By Anne Whiting, Senior Consultant

Many of us have not seen our teammates in real life for more than six months now. The novelty of working from home on a full time basis has worn off and our initial enthusiasm for Zoom happy hours has evaporated after being on camera all day long attending virtual meetings. Many leaders are struggling to maintain a positive team climate and foster camaraderie among employees as the pandemic wears on and concerns around health, the economy, and balancing work and family life take their toll. We are also facing the challenge of hiring and on-boarding team members virtually. The typical methods of forming social bonds and team building are not at our disposal; we cannot have potluck lunches, go on scavenger hunts together, or spend the day around a conference table at a resort.

We are spending more time than ever working collaboratively in teams to address complex problems. Working remotely has advantages – and some significant drawbacks. Creating and maintaining social bonds is important and technology can only go so far in building rapport between dispersed team members. Working remotely, especially when combined with social distancing at a societal level, can lead to feelings of isolation and loneliness. If done well, bonding activities can make team members feel more connected to each other.

Here are some ways we have seen our clients get creative to support their remote teams:

Show & Tell. In one company, they did a virtual tour of their home offices. That gave them the chance to talk about some of the mementos and keepsakes that they kept nearby. They were showing off pictures that their kids drew for them, fruit harvested from trees in their backyards, and souvenirs from happy vacations. The conversation that followed fostered personal connections in a way that would have not occurred back in the office.

Conference Call Backgrounds. These are not typical times, and individual team members are undoubtedly in different places mentally and emotionally. Challenge team members to find a virtual background that reflects how they are feeling at the moment as an effective instant icebreaker for team meetings and as a way to sense how others are doing. Platforms such as Zoom and Microsoft Teams have a feature that allows users to upload any image to use for a virtual background. If virtual backgrounds are not possible, see how creative your employees can get using things from around the house. If you need help identifying positive and negative emotions or tracking your own emotions, there are several charts that can help.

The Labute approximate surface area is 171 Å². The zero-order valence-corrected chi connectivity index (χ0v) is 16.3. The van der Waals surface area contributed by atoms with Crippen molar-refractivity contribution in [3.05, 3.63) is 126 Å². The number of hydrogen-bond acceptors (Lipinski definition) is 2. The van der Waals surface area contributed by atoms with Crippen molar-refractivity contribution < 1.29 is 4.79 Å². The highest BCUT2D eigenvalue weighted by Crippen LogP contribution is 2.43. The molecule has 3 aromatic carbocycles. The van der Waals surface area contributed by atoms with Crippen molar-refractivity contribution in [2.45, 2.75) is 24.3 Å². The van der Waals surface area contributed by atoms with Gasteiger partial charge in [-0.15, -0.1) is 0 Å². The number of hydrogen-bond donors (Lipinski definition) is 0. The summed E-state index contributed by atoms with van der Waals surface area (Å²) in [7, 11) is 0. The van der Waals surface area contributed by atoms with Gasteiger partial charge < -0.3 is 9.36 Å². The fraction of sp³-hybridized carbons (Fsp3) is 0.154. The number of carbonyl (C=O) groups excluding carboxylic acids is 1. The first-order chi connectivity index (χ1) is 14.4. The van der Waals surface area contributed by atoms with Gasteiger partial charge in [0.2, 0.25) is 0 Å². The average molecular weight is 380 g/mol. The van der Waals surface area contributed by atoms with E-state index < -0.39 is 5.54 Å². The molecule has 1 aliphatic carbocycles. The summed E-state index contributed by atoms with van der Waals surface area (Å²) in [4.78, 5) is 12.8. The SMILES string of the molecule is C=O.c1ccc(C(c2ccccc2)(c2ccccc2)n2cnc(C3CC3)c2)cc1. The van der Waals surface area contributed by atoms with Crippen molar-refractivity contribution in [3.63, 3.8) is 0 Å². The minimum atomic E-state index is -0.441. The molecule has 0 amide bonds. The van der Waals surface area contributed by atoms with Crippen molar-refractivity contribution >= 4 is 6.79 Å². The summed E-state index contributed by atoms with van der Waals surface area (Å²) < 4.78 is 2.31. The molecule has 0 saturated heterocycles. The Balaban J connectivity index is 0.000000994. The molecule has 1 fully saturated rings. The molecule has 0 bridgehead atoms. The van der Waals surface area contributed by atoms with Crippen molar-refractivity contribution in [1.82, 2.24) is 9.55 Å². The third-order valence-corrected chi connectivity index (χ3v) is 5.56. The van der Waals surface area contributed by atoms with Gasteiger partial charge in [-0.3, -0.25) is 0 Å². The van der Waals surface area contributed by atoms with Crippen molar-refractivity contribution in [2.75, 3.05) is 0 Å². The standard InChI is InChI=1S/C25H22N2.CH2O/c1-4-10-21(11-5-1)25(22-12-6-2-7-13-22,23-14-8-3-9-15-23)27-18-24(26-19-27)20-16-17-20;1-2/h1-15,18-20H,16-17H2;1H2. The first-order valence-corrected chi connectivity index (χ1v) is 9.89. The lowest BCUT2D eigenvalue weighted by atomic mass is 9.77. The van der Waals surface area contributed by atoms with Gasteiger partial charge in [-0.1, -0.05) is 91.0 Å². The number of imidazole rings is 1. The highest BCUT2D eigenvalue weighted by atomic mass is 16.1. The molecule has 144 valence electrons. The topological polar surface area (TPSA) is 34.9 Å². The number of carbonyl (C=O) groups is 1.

Playing games, like Online Pictionary or Hangman can contribute to a more lighthearted vibe where people can get a sense of who someone is beyond their role at work. Like in the classic games, players must guess the keyword their teammate is drawing or thinking of. Technology like Zoom’s whiteboard feature can help make this possible.

Get Clear by Getting Curious

Before planning a team bonding activity, leaders should identify what they are hoping to achieve. A lighthearted game may relieve tension, but it will not solve a serious problem with team effectiveness, such as difficulty making decisions, poor communication, an unhealthy approach to conflict, lack of role clarity, ineffective meetings, or no shared vision. Maintaining team effectiveness can be difficult as team membership and/or the external environment changes. All teams create norms, those explicit or implicit behavioral expectations, that drive how team members interact, communicate, make decisions, and conduct themselves as members of the team. Those norms, or patterns of behaviors and interactions, can either support or detract from team performance. Employees also fundamentally differ in their preparedness to collaborate, voice opinions, and their comfort with ambiguity.

It is likely that your team’s behavioral norms have evolved in both planned and unplanned ways with the pandemic and shift to working remotely full time, and your team may need to revise its norms. Ask your team to reflect on this forced experiment and identify the positive and negative changes occurring in their work and the team as a whole and understand members’ constraints. As the pandemic wears on, it is crucial to know how team members are coping with the added demands so that the team is able to communicate effectively, support members, manage deadline expectations, and re-balance task loads accordingly.

Establishing or revisiting norms can help team members understand how to conduct themselves in this time of endless uncertainty. The team should discuss new protocols for communication, making requests, and collaborating with one another. Your team may benefit from a norm that addresses expected response times and sanctions “digital downtime” to help combat the blurring boundaries between work and home.

Revisiting team norms should be a recurring event and can help the team pivot together quickly as conditions continue to change or evolve.

If you need more information about how your employees or team members are adjusting, consider using a short, focused feedback tool like 3D Group’s remote worker tool or reach out for more ideas.

Anne Whiting, MA is a Senior Consultant at 3D Group. She has over two decades of experience as a global HR leader and coach. Her direct industry experience includes consumer packaged goods, aerospace manufacturing, professional services, information technology, and healthcare. Anne earned her Master of Science degree in Industrial/Organizational Psychology from Alliant International University in San Diego.